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An old new approach in the Brazilian FPSO market

27 January 2022 Matheus Varanda

As FPSOs in Brazil reach new levels in terms of production capacity and topside weight, a new approach in procurement and construction emerged. Some ten years after the first unit installed in the pre-salt, the upcoming ones will be capable of producing twice as much oil and four times as much gas. The greater volumes, along with other specificities of the projects related with the amount of contaminants in the flow and the need for larger process equipment, caused a huge impact in the topside weight.

The growing size of the FPSOs stumbled into the limitations of the converted hulls, the market's preferred choice for new units. Even the largest hulls available for conversions - the VLCCs (Very Large Crude Carrier) would force the topside design to grow in height, with more levels. Higher modules become more complex, demanding more secondary structural steel and construction manhours, and making integration even harder. Another issue related to the topside height is the loss of stability due to the higher center of gravity.

Only a new build hull can offer a deck area big enough to better distribute the topside in less levels. However, building a hull from scratch takes considerably longer than converting one, deferring the beginning of the production and consequently the generation of cashflow. To cope with the demand for bigger FPSOs and mitigate the time consumed to build new hulls, the market turned to the standardization.

This recent approach isn't at all unseen in the market, particularly in Brazil. In the early development of the pre-salt, Petrobras opted for an EPC model with local shipyards for standardized FPSOs. These units, known as the Replicants, suffered considerable setbacks during the construction, highly impacting their delivery schedule.

Now, Petrobras revisits the standardization strategy with its new Reference Project, beginning with P-78 and P-79 awarded in 2021. The new design includes technical features such as amine absorption systems to deal with the high presence of H2S, and heavy use of digital solutions. However, the biggest change when compared to the Replicants, is probably in the procurement strategy and contractual model. The operator hired one company (or consortium) that will be responsible for the whole construction, including the hull, topsides, and integration, including the procurement of critical equipment. Petrobras expects that by better selecting the contractors, reducing interface and better modeling contract to better align the interests, the issues faced with the Replicants will be avoided.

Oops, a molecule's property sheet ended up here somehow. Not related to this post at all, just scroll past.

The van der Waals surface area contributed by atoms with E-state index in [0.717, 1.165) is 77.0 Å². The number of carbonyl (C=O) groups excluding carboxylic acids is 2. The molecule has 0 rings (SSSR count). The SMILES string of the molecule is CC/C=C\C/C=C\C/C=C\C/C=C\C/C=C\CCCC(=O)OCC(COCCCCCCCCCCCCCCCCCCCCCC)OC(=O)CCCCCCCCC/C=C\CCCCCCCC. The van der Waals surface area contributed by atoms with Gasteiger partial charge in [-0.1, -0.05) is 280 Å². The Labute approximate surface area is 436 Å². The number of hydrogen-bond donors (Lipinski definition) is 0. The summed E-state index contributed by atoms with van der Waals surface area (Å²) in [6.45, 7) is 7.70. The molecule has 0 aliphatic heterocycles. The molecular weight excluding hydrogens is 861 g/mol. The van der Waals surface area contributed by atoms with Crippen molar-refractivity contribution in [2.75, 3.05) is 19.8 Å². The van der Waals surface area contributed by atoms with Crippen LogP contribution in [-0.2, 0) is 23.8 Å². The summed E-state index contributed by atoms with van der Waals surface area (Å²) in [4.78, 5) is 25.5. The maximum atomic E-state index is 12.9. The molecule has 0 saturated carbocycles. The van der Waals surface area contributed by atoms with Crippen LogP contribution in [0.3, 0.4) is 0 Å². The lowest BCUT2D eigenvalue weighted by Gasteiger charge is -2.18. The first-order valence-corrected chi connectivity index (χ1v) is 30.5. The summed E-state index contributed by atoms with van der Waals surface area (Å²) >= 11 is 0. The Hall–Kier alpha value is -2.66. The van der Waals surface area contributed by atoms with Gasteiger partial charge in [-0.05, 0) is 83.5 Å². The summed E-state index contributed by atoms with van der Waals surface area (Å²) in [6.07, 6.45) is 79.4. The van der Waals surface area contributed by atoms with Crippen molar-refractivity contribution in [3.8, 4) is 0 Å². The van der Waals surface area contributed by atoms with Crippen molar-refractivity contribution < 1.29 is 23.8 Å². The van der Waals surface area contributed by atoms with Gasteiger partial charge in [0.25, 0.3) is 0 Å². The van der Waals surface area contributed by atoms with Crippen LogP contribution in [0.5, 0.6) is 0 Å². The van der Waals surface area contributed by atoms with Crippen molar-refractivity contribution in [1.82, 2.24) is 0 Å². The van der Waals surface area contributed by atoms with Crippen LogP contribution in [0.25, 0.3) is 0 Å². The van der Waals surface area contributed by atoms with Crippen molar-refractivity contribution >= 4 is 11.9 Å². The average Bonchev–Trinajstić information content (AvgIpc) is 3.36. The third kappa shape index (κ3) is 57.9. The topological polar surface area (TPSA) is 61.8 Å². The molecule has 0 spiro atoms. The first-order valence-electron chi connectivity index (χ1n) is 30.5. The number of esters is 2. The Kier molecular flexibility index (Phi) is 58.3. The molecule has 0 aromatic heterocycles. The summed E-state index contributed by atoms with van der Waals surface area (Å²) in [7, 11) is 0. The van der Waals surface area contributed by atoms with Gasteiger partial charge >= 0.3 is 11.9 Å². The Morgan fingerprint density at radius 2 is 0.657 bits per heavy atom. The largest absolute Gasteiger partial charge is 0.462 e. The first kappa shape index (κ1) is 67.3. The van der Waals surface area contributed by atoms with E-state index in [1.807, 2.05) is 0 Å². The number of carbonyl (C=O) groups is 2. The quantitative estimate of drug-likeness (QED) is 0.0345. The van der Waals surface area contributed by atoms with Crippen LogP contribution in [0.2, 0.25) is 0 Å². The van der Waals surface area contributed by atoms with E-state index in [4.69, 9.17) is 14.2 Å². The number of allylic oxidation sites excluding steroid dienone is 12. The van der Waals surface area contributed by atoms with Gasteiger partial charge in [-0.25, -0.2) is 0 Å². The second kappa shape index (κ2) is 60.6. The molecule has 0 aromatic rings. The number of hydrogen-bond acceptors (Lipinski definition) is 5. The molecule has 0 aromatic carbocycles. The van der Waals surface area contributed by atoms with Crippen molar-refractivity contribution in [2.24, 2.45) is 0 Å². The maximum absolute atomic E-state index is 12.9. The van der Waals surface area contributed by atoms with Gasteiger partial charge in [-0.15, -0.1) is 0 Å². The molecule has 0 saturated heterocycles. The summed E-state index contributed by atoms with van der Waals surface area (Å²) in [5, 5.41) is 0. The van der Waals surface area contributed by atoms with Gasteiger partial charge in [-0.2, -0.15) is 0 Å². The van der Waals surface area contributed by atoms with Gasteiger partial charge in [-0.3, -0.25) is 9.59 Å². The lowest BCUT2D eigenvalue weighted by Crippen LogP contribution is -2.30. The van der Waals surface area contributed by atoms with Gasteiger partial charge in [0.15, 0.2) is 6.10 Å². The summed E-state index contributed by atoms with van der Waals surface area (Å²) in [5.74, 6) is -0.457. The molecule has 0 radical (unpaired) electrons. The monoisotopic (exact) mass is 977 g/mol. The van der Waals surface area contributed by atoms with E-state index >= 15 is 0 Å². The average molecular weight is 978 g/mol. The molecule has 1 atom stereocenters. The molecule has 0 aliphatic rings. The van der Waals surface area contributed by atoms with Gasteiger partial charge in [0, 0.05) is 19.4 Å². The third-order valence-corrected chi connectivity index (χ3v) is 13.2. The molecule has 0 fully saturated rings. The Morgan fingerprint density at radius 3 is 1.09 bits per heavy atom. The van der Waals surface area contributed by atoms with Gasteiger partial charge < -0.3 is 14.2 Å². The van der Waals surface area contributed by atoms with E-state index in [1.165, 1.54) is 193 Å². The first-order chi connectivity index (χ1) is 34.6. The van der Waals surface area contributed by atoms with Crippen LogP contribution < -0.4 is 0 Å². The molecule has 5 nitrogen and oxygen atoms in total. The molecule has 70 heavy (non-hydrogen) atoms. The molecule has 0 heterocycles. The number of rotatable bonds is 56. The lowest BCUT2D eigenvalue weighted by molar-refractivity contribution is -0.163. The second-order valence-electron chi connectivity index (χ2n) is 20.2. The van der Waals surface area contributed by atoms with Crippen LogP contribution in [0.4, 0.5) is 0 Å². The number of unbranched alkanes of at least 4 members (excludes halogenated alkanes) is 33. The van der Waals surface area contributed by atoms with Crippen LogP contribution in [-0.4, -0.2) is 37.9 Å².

The current trend is not limited to the operator or the Brazilian market. SBM and MODEC, the two market leaders in big FPSOs have standardization programs of their own. The Dutch already delivered one unit and two other hulls under its Fast4Ward™ program. Three more hulls are under construction. MODEC so far has only one generic hull under construction.

A key outcome of this approach is that facing the possibility of allocating the hull to a wide range of projects in the global offshore pipeline, the leasers may start construction even before the award from the operator. With seven standard hulls in the market, it is already possible to assess the impact of this strategy in the projects' schedule. The average time saved between the first steel cut of the hull and the FPSO award is over 300 days.

Time saved from first steel cut and FPSO award

Figure 1: Time saved from first steel cut to FPSO award

The payoff of starting the construction before the award is visible. As the companies and shipyards gain experience and know-how of the generic design, further reductions in construction time could be accrued. However, more units need to be delivered to allow for a better evaluation of productivity improvements.

Posted 27 January 2022 by Matheus Varanda, Senior Research Analyst, Upstream Cost and Technology, S&P Global Commodity Insights

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